18.2km, 980m total ascent (return) – 656m ascent on way in, 324m ascent on return.
This was an opportunity to catch up with our eldest son Jack, aged 26, during his second week of hiking north along the Australian Alps Walking Track (AAWT). Jack had set off from Walhalla in early February with a personal goal to reach Mt Kosciuszko. This would take him a total of 3- 4 weeks, covering a distance of approx. 450 kilometres. It can get lonely on the AAWT after days of not seeing a soul in remote areas, and I knew Jack wouldn’t mind some company for a day. It was also an opportunity for me to explore some parts of Victoria’s most scenic and remote high country
At 7am on that Sunday morning, as Jack was leaving Camp Creek at Mount Speculation, I was leaving Van Dammes Track from the east. We would head towards each other and planned to meet at the top of The Viking around midday. We would be walking in the Razor-Viking Wilderness, part of the Alpine National Park, and without prior local knowledge we could only guess the condition and difficulty of the track. As it turned out the section that I was on had been recently cleared, whereas the section that Jack had to negotiate from Mount Speculation was in much worse condition.
I slept the night before in my swag at the parked car on Harry Shepherds Track junction with Van Dammes Track. It was my intention to walk the nine kilometres to the top of The Viking in about 5 hours. We both had a Garmin InReach Mini for communicating via text message. The February weather was perfect with a nice forecast top temp. of 20 C. As the AAWT guide suggested walkers doing this section camp at Barry Saddle, which was 3.75 km from my car (and about 17km for Jack), I carried my pack as far as Barry Saddle before offloading the tent, sleeping bag and some other items, which I would use, or collect, on my return. Because I was spending a day walking in the Wilderness I carried adequate clothing, water and other gear in event of a weather change or an unforeseen situation. Jack was walking the traditional AAWT direction from south to north.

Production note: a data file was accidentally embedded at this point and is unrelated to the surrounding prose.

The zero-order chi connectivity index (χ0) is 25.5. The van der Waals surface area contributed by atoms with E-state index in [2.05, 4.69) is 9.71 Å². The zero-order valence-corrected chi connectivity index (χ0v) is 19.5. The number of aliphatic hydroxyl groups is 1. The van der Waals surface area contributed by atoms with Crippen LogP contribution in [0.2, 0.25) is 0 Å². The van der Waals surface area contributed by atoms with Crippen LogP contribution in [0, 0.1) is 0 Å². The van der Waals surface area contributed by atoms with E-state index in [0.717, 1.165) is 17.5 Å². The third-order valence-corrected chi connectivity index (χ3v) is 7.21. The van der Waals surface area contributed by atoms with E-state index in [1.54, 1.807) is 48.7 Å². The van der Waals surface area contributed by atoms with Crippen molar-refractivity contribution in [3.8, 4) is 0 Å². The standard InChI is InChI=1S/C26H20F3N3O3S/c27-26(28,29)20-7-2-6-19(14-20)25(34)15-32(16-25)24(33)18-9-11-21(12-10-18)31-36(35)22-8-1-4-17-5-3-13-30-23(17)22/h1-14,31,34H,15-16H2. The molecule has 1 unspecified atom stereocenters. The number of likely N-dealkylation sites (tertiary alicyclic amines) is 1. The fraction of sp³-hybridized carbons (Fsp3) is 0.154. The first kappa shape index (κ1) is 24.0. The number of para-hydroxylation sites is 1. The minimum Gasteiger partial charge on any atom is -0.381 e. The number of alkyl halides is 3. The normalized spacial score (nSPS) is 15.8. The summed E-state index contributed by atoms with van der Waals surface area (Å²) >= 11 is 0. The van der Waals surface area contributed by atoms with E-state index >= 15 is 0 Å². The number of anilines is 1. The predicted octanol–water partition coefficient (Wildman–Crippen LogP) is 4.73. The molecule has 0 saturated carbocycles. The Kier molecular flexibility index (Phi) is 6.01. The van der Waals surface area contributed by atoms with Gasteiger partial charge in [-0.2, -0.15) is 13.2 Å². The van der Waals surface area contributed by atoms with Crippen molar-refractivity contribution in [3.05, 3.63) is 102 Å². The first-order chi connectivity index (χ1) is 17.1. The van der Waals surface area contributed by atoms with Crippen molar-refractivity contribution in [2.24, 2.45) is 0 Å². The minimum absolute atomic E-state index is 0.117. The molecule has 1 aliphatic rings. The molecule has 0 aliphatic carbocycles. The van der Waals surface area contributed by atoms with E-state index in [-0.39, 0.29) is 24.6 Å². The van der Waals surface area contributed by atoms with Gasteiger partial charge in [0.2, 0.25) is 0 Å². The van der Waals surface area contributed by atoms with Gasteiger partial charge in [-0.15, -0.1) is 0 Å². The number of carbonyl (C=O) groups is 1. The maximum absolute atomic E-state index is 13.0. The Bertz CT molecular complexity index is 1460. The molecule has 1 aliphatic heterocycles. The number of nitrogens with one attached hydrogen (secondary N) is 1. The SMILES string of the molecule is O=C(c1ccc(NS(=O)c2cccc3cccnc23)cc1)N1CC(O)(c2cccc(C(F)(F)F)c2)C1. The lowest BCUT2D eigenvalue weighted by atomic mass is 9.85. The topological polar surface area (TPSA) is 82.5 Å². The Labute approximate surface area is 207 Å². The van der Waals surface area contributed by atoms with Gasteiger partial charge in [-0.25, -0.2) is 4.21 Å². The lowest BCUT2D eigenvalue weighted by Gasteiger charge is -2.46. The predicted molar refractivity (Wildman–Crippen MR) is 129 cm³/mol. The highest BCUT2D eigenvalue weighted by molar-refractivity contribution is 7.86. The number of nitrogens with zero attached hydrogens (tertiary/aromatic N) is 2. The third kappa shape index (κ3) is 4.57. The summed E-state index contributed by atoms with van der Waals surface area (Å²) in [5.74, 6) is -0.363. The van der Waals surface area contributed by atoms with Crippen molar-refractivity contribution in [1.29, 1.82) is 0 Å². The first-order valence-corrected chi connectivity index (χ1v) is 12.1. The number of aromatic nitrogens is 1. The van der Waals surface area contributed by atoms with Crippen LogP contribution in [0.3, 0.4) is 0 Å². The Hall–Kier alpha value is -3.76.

The 3.75 km from Harry Shepherds Track to Barry Saddle was along a nicely maintained and cleared Management Vehicle Track. It was obvious that Parks Victoria staff periodically used this section of track for vehicle access to the camping area. The Barry saddle camping site also had provision of water in the way of a recently constructed roofed rain water tank. This was one of a number of water tanks to provide walkers with drinking water en-route across the dry Barry Mountains.
I entered my name in the log book and continued walking. For the next three kilometres there were a series of small saddles, similar to the first 3.75 km to Barry saddle.
It appeared that Parks Victoria used a small machine to clear vegetation along this easy gradient section of track as it was nicely cut and cleared to a couple of metres width. The footprint was slightly larger than a normal narrow width track. Any initial unsightly impact of works would have quickly disappeared due to the vigorous regrowth of the vegetation. This mechanical method would have been more cost effective and practical than manual clearing.